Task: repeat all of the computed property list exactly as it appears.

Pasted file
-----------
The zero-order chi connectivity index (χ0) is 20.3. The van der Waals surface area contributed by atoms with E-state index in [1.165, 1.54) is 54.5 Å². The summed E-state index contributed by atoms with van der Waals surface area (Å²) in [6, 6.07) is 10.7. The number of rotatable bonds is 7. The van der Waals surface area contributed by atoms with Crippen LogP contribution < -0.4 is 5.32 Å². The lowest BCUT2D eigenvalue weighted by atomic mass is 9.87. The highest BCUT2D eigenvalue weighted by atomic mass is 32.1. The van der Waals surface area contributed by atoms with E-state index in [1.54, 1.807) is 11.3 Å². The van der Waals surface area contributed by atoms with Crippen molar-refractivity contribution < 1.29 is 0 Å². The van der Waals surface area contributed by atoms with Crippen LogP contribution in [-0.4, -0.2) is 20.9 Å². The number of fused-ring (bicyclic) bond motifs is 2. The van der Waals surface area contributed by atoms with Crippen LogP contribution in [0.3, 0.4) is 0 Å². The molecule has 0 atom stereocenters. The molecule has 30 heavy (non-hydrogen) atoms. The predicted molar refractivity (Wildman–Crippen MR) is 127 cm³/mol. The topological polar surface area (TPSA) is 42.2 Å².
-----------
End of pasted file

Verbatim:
The zero-order chi connectivity index (χ0) is 20.3. The van der Waals surface area contributed by atoms with E-state index in [1.165, 1.54) is 54.5 Å². The summed E-state index contributed by atoms with van der Waals surface area (Å²) in [6, 6.07) is 10.7. The number of rotatable bonds is 7. The van der Waals surface area contributed by atoms with Crippen LogP contribution < -0.4 is 5.32 Å². The lowest BCUT2D eigenvalue weighted by atomic mass is 9.87. The highest BCUT2D eigenvalue weighted by atomic mass is 32.1. The van der Waals surface area contributed by atoms with E-state index in [1.54, 1.807) is 11.3 Å². The van der Waals surface area contributed by atoms with Crippen molar-refractivity contribution < 1.29 is 0 Å². The van der Waals surface area contributed by atoms with Crippen LogP contribution in [-0.4, -0.2) is 20.9 Å². The number of fused-ring (bicyclic) bond motifs is 2. The van der Waals surface area contributed by atoms with Crippen LogP contribution in [0.3, 0.4) is 0 Å². The molecule has 0 atom stereocenters. The molecule has 30 heavy (non-hydrogen) atoms. The predicted molar refractivity (Wildman–Crippen MR) is 127 cm³/mol. The topological polar surface area (TPSA) is 42.2 Å².